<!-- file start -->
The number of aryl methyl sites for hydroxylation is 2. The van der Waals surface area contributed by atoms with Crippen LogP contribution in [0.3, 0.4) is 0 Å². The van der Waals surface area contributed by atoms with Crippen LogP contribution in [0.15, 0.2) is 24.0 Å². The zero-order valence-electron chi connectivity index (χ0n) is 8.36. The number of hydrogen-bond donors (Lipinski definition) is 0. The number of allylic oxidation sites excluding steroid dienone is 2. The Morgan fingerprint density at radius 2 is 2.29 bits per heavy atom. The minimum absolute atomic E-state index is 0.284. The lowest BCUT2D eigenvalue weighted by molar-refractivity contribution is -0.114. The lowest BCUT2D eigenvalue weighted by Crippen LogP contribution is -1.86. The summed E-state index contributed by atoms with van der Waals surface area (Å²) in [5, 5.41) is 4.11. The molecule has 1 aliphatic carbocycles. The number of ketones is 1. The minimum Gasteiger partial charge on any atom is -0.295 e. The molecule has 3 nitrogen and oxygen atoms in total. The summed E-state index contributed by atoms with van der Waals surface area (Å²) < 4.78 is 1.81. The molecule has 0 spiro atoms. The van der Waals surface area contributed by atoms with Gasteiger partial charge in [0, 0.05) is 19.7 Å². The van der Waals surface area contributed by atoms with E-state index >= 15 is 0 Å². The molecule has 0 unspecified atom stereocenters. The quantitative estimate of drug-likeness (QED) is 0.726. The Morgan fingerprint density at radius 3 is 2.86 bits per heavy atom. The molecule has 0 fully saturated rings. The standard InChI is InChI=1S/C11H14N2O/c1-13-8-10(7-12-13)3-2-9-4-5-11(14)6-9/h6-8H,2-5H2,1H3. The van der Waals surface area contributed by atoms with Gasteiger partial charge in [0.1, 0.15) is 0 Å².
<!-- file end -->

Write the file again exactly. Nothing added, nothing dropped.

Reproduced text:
The number of aryl methyl sites for hydroxylation is 2. The van der Waals surface area contributed by atoms with Crippen LogP contribution in [0.3, 0.4) is 0 Å². The van der Waals surface area contributed by atoms with Crippen LogP contribution in [0.15, 0.2) is 24.0 Å². The zero-order valence-electron chi connectivity index (χ0n) is 8.36. The number of hydrogen-bond donors (Lipinski definition) is 0. The number of allylic oxidation sites excluding steroid dienone is 2. The Morgan fingerprint density at radius 2 is 2.29 bits per heavy atom. The minimum absolute atomic E-state index is 0.284. The lowest BCUT2D eigenvalue weighted by molar-refractivity contribution is -0.114. The lowest BCUT2D eigenvalue weighted by Crippen LogP contribution is -1.86. The summed E-state index contributed by atoms with van der Waals surface area (Å²) in [5, 5.41) is 4.11. The molecule has 1 aliphatic carbocycles. The number of ketones is 1. The minimum Gasteiger partial charge on any atom is -0.295 e. The molecule has 3 nitrogen and oxygen atoms in total. The summed E-state index contributed by atoms with van der Waals surface area (Å²) < 4.78 is 1.81. The molecule has 0 spiro atoms. The van der Waals surface area contributed by atoms with Gasteiger partial charge in [0, 0.05) is 19.7 Å². The van der Waals surface area contributed by atoms with E-state index >= 15 is 0 Å². The molecule has 0 unspecified atom stereocenters. The quantitative estimate of drug-likeness (QED) is 0.726. The Morgan fingerprint density at radius 3 is 2.86 bits per heavy atom. The molecule has 0 fully saturated rings. The standard InChI is InChI=1S/C11H14N2O/c1-13-8-10(7-12-13)3-2-9-4-5-11(14)6-9/h6-8H,2-5H2,1H3. The van der Waals surface area contributed by atoms with Gasteiger partial charge in [0.1, 0.15) is 0 Å².